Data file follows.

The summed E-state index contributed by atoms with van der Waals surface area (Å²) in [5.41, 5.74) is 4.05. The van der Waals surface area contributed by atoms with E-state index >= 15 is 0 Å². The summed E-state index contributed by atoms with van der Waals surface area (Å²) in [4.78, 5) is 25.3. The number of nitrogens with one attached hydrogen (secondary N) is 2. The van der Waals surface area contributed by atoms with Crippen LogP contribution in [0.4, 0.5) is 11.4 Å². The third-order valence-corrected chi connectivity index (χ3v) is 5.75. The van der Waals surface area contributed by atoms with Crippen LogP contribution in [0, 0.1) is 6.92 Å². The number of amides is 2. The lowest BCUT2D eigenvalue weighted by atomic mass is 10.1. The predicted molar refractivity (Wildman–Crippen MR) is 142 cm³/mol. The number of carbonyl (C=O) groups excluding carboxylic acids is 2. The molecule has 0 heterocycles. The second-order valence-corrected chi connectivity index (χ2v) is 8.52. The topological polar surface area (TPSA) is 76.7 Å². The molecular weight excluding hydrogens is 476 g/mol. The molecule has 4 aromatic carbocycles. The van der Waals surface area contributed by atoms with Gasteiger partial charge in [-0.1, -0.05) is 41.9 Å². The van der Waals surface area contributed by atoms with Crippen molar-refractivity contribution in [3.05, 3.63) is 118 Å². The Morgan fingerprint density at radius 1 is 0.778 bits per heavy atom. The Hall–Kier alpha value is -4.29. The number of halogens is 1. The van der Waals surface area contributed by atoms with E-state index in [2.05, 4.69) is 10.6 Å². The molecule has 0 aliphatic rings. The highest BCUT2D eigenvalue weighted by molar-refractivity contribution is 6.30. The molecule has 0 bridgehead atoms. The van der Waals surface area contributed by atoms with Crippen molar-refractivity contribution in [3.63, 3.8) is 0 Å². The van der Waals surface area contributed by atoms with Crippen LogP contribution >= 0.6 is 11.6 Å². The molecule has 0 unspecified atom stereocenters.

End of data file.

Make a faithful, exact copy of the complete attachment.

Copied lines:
The summed E-state index contributed by atoms with van der Waals surface area (Å²) in [5.41, 5.74) is 4.05. The van der Waals surface area contributed by atoms with E-state index >= 15 is 0 Å². The summed E-state index contributed by atoms with van der Waals surface area (Å²) in [4.78, 5) is 25.3. The number of nitrogens with one attached hydrogen (secondary N) is 2. The van der Waals surface area contributed by atoms with Crippen LogP contribution in [0.4, 0.5) is 11.4 Å². The third-order valence-corrected chi connectivity index (χ3v) is 5.75. The van der Waals surface area contributed by atoms with Crippen LogP contribution in [0, 0.1) is 6.92 Å². The number of amides is 2. The lowest BCUT2D eigenvalue weighted by atomic mass is 10.1. The predicted molar refractivity (Wildman–Crippen MR) is 142 cm³/mol. The number of carbonyl (C=O) groups excluding carboxylic acids is 2. The molecule has 0 heterocycles. The second-order valence-corrected chi connectivity index (χ2v) is 8.52. The topological polar surface area (TPSA) is 76.7 Å². The molecular weight excluding hydrogens is 476 g/mol. The molecule has 4 aromatic carbocycles. The van der Waals surface area contributed by atoms with Gasteiger partial charge in [-0.1, -0.05) is 41.9 Å². The van der Waals surface area contributed by atoms with Crippen molar-refractivity contribution in [3.05, 3.63) is 118 Å². The Morgan fingerprint density at radius 1 is 0.778 bits per heavy atom. The Hall–Kier alpha value is -4.29. The number of halogens is 1. The van der Waals surface area contributed by atoms with E-state index in [2.05, 4.69) is 10.6 Å². The molecule has 0 aliphatic rings. The highest BCUT2D eigenvalue weighted by molar-refractivity contribution is 6.30. The molecule has 0 bridgehead atoms. The van der Waals surface area contributed by atoms with Crippen molar-refractivity contribution in [3.63, 3.8) is 0 Å². The van der Waals surface area contributed by atoms with Crippen LogP contribution >= 0.6 is 11.6 Å². The molecule has 0 unspecified atom stereocenters.